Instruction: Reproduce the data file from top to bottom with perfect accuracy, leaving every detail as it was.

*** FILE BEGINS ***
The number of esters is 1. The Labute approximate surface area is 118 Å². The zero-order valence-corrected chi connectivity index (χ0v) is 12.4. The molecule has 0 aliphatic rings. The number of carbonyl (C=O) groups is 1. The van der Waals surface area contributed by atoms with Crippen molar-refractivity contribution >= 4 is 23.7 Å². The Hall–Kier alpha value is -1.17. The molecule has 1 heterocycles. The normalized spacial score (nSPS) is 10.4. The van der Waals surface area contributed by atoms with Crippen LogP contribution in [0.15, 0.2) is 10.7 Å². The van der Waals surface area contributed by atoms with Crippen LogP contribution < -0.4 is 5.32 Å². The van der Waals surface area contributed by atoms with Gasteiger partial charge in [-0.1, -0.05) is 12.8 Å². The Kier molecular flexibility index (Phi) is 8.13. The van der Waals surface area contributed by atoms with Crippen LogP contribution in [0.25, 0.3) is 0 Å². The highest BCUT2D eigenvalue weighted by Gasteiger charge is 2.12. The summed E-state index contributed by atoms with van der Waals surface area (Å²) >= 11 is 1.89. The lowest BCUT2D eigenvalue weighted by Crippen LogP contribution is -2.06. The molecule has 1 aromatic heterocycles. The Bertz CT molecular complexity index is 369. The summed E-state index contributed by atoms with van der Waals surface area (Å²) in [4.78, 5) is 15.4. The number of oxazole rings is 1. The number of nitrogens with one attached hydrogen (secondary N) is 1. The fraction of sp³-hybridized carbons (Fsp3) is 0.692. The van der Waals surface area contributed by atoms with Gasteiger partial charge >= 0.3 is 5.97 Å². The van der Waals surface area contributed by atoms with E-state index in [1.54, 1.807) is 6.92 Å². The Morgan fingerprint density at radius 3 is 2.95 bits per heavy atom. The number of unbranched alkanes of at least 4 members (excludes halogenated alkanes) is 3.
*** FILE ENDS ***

The number of esters is 1. The Labute approximate surface area is 118 Å². The zero-order valence-corrected chi connectivity index (χ0v) is 12.4. The molecule has 0 aliphatic rings. The number of carbonyl (C=O) groups is 1. The van der Waals surface area contributed by atoms with Crippen molar-refractivity contribution >= 4 is 23.7 Å². The Hall–Kier alpha value is -1.17. The molecule has 1 heterocycles. The normalized spacial score (nSPS) is 10.4. The van der Waals surface area contributed by atoms with Crippen LogP contribution in [0.15, 0.2) is 10.7 Å². The van der Waals surface area contributed by atoms with Crippen LogP contribution < -0.4 is 5.32 Å². The van der Waals surface area contributed by atoms with Gasteiger partial charge in [-0.1, -0.05) is 12.8 Å². The Kier molecular flexibility index (Phi) is 8.13. The van der Waals surface area contributed by atoms with Crippen LogP contribution in [0.25, 0.3) is 0 Å². The highest BCUT2D eigenvalue weighted by Gasteiger charge is 2.12. The summed E-state index contributed by atoms with van der Waals surface area (Å²) >= 11 is 1.89. The lowest BCUT2D eigenvalue weighted by Crippen LogP contribution is -2.06. The molecule has 1 aromatic heterocycles. The Bertz CT molecular complexity index is 369. The summed E-state index contributed by atoms with van der Waals surface area (Å²) in [4.78, 5) is 15.4. The number of oxazole rings is 1. The number of nitrogens with one attached hydrogen (secondary N) is 1. The fraction of sp³-hybridized carbons (Fsp3) is 0.692. The van der Waals surface area contributed by atoms with Gasteiger partial charge >= 0.3 is 5.97 Å². The van der Waals surface area contributed by atoms with E-state index in [1.54, 1.807) is 6.92 Å². The Morgan fingerprint density at radius 3 is 2.95 bits per heavy atom. The number of unbranched alkanes of at least 4 members (excludes halogenated alkanes) is 3.